Understand the role of network oscillations in information processing at the cellular and network levels in the hippocampus of wild type rodents and rodent models of brain disorders.
Use electrophysiology and signal processing techniques to study brain rhythms and processing within ensembles of neurons of the hippocampus in freely behaving rodents.
Perform multi-site simultaneous local field potential and single unit recordings in freely behaving rats and mice.
Utilize digital signal processing techniques for data analysis.
Run behavioral neurophysiology experiments.
Pioneer the use of state of the art techniques for quantifying pathology in brain tissue from rodent disease models.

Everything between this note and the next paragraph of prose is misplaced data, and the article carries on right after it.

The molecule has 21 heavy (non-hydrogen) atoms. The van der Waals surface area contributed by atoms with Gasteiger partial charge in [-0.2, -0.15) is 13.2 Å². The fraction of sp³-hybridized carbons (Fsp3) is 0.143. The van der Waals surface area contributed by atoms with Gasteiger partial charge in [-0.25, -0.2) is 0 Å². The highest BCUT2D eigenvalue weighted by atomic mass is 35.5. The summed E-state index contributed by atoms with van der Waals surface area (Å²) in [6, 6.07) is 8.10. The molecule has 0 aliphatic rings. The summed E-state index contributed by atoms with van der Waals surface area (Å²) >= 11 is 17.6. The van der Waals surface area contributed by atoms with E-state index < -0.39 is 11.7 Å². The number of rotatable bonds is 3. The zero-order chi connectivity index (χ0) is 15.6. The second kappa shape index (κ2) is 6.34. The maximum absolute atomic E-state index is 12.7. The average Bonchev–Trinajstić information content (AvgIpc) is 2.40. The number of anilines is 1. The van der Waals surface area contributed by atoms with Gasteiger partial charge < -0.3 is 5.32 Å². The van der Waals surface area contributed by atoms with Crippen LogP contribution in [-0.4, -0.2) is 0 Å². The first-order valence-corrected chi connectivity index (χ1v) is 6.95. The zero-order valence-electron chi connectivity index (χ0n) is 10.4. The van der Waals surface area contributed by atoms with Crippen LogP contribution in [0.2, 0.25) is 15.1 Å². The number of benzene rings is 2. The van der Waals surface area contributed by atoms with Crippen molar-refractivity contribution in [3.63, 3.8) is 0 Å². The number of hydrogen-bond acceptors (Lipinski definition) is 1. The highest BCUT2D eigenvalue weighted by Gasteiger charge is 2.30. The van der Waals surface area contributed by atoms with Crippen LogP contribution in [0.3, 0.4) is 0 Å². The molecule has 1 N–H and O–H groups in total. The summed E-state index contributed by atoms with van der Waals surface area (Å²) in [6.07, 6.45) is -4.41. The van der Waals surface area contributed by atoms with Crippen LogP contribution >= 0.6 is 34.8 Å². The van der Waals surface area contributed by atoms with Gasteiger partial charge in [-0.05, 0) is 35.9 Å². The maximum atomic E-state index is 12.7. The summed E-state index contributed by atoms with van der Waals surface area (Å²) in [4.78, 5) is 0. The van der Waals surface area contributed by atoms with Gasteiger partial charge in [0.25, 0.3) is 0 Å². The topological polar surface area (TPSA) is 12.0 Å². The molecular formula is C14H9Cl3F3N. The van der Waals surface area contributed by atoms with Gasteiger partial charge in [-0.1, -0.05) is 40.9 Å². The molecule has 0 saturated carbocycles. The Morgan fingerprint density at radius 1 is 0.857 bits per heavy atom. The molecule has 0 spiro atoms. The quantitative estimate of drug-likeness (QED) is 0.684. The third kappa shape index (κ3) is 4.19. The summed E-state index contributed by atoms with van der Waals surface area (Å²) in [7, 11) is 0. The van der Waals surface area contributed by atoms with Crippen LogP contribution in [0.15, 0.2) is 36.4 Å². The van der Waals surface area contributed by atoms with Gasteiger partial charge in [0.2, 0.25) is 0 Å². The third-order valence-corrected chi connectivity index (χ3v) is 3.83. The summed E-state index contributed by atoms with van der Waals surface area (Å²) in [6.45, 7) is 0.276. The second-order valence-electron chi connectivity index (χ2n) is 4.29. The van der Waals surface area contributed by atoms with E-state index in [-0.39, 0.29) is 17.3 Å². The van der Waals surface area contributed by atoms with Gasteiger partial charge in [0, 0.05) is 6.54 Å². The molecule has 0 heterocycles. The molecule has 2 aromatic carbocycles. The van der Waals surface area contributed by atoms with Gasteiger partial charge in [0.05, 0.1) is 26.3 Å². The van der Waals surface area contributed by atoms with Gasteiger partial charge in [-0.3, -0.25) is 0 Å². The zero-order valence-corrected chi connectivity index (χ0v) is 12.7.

Uniforms and/or personal protection equipment (furnished)
May work around chemical fumes
May work around chemicals
Repetitive use of a keyboard at a workstation
3 work references with their contact information; at least one reference should be from a supervisor
Letter of interest
Master’s degree in Neuroscience, related scientific field, or foreign equivalent, and two years of related neuroscience research experience.
Relevant education and experience may be substituted as appropriate.
Excellent computer skills, with particular emphasis on data acquisition and analysis software development. Ability to work independently and in a team setting. Experience with maintaining rodent colony.
Internal Number: R_00009129
About The University of Texas at Austin
The University of Texas at Austin's Department of Neuroscience faculty study molecular, cellular, behavioral, and computational neuroscience, with the goals of elucidating the mechanisms underlying brain function and providing a deeper understanding of brain disease and cognitive disorders. Research programs investigate areas including learning and memory, addiction, Alzheimer's disease, Parkinson's disease, Down syndrome, and epilepsy.